Gallup study shows strong alumni outcomes for St. Mike’s
Saint Michael’s Alumni Outcomes Surpass Comparison Groups
Results from a recent study of Saint Michael’s College alumni show that they exceed their peers from other institutions in nearly all elements of well-being and workplace engagement.
Saint Michael’s College President John J. Neuhauser said the results of the study, initiated by the College to learn how the institution might improve outcomes, are evidence of the lasting influence of the quality education and unique community experience provided at Saint Michael’s. Gallup uses results from a national study of college graduates, the Gallup-Purdue Index, which provides insight into the relationship between the college experience and these long-term impacts of well-being and employee engagement, as a basis of comparison.
“We entered into this collaboration with Gallup confident that we would see our hard work and our approach validated not just in a job after graduation, but in enduring effects that are 20 or 30 or more years out,” the president said. “However, learning that our alumni are thriving in all five well-being measures at nearly twice the rate of each comparison group was a surprise.”
Gallup defines individual well-being in terms of five interrelated elements: purpose, social, financial, community, and physical. The Gallup study shows the College’s alumni are far more likely to be thriving in four or more of the five elements of well-being compared with all comparison groups and college graduates nationally.
President Neuhauser said that, as nice as the results are, it was not the reason the College undertook the study. “As a liberal arts institution, steeped in the Catholic intellectual tradition, a key element of our new strategic plan is to further improve outcomes for graduates and the positive impact they then have on society.”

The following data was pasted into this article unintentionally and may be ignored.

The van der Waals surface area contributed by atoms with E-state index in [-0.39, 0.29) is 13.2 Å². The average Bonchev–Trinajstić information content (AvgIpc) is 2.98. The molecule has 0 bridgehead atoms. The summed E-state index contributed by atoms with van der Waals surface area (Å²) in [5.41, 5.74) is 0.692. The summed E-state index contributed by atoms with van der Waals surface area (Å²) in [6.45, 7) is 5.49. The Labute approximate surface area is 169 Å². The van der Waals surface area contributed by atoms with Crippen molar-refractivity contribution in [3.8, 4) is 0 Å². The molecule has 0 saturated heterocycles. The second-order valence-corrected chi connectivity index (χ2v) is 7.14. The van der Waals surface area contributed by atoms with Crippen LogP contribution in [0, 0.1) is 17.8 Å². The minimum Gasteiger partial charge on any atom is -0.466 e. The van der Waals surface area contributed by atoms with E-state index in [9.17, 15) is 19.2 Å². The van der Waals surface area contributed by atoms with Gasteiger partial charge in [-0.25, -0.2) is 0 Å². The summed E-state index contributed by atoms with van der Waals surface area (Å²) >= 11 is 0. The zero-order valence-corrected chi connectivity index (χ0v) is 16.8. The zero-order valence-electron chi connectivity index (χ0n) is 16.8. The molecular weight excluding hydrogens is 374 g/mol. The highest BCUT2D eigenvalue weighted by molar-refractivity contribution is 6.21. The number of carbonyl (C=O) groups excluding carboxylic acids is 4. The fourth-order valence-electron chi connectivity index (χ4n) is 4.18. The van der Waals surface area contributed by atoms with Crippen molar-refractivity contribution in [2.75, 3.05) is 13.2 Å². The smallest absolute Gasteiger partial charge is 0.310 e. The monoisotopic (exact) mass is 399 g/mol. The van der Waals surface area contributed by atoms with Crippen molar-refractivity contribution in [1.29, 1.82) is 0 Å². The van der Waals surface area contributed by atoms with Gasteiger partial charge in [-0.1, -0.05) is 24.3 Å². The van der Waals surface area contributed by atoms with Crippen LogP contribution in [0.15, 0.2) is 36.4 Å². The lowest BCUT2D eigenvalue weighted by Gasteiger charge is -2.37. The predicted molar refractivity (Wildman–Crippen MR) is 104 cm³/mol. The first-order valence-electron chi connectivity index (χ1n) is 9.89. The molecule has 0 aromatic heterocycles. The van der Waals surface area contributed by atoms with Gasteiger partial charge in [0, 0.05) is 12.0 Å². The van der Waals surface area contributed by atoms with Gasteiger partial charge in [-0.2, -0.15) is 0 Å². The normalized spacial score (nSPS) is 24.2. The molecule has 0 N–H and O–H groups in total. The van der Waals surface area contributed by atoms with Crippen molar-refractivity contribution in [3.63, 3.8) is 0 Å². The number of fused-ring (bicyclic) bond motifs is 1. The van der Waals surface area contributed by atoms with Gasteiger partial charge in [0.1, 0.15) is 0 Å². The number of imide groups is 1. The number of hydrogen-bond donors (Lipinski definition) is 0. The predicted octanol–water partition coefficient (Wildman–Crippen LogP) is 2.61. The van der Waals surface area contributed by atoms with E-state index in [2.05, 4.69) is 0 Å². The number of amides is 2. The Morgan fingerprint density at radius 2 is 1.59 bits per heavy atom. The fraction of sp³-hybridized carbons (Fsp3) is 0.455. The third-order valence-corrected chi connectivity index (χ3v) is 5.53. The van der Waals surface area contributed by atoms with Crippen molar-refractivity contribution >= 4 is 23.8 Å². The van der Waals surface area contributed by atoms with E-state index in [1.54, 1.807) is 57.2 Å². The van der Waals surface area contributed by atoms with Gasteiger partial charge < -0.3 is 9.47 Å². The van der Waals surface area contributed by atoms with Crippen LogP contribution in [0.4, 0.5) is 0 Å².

In addition to its findings on the well-being of Saint Michael’s alumni, the research study revealed that the College’s alumni were employed full-time for an employer at higher rates than alumni from the four comparison groups. St. Mike’s alumni from 2000 to 2015 compared even better, far outpacing alumni comparison groups.
While employment is certainly important, the study also revealed that Saint Michael’s College graduates who are employed full-time were more engaged at work than those from comparison groups, as measured by Gallup’s employee engagement metric. Gallup’s research indicates that “people who are engaged at work are more involved in and more enthusiastic about their work . . . more intellectually and emotionally connected.”
Director of Business Intelligence Mary Jane Russell, chair of the Saint Michael’s College team that worked with Gallup, said the study “provides us with actionable data that the College will learn from and use to improve our educational and co-curricular programs. We believe this data will only become richer as we use it to inform our planning processes and to inspire new conversations among faculty and staff – leading to new ideas and insights that will further enhance the transformational student experiences we are known for at Saint Michael’s College.”
The Saint Michael’s College findings were released this month in a report titled Great Jobs, Great Lives. The research conducted by Gallup, the American research-based, global performance-management consulting company that provides strategic consulting and global analytics. As part of this study, 3,371 alumni who received bachelor’s degrees from the College between 1950 and 2015 were interviewed via Web, in English only from Sept. 21-Oct. 21, 2015. Alumni were included in the study if the College had a valid email address on file. Results for the Gallup-Purdue Index, the national study used for comparison purposes, are based on Web surveys conducted December 16, 2014-June 29, 2015, with a random sample of 30,151 respondents with a bachelor’s degree or higher, aged 18 and older, with Internet access, living in all 50 U.S. states and the District of Columbia. Saint Michael’s College alumni were compared with college graduates nationally who received their bachelor’s degree between 1950 and 2015, as well as graduates from four different groups of institutions across the country, including a custom group of peer and aspirant institutions.
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